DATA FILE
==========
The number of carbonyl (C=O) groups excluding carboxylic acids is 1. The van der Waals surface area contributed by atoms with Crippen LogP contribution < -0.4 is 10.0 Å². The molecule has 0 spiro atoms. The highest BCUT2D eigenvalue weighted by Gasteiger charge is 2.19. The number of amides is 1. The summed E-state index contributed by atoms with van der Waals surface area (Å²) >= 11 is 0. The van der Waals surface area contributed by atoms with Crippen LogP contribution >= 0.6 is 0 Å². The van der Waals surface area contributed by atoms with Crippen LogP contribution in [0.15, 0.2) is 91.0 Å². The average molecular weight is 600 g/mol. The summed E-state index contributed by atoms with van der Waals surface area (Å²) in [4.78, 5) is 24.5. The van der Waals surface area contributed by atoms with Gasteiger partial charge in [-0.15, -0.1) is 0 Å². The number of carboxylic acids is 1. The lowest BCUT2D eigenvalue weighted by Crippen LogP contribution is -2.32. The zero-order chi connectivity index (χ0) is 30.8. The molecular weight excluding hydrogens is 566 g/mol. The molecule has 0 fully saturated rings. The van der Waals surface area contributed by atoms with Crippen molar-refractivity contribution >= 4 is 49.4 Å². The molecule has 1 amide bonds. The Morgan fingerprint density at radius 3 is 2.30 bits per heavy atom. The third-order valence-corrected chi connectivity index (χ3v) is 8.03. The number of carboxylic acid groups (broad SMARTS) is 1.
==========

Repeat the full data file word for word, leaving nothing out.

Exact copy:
The number of carbonyl (C=O) groups excluding carboxylic acids is 1. The van der Waals surface area contributed by atoms with Crippen LogP contribution < -0.4 is 10.0 Å². The molecule has 0 spiro atoms. The highest BCUT2D eigenvalue weighted by Gasteiger charge is 2.19. The number of amides is 1. The summed E-state index contributed by atoms with van der Waals surface area (Å²) >= 11 is 0. The van der Waals surface area contributed by atoms with Crippen LogP contribution >= 0.6 is 0 Å². The van der Waals surface area contributed by atoms with Crippen LogP contribution in [0.15, 0.2) is 91.0 Å². The average molecular weight is 600 g/mol. The summed E-state index contributed by atoms with van der Waals surface area (Å²) in [4.78, 5) is 24.5. The van der Waals surface area contributed by atoms with Gasteiger partial charge in [-0.15, -0.1) is 0 Å². The number of carboxylic acids is 1. The lowest BCUT2D eigenvalue weighted by Crippen LogP contribution is -2.32. The zero-order chi connectivity index (χ0) is 30.8. The molecular weight excluding hydrogens is 566 g/mol. The molecule has 0 fully saturated rings. The van der Waals surface area contributed by atoms with Crippen molar-refractivity contribution >= 4 is 49.4 Å². The molecule has 1 amide bonds. The Morgan fingerprint density at radius 3 is 2.30 bits per heavy atom. The third-order valence-corrected chi connectivity index (χ3v) is 8.03. The number of carboxylic acid groups (broad SMARTS) is 1.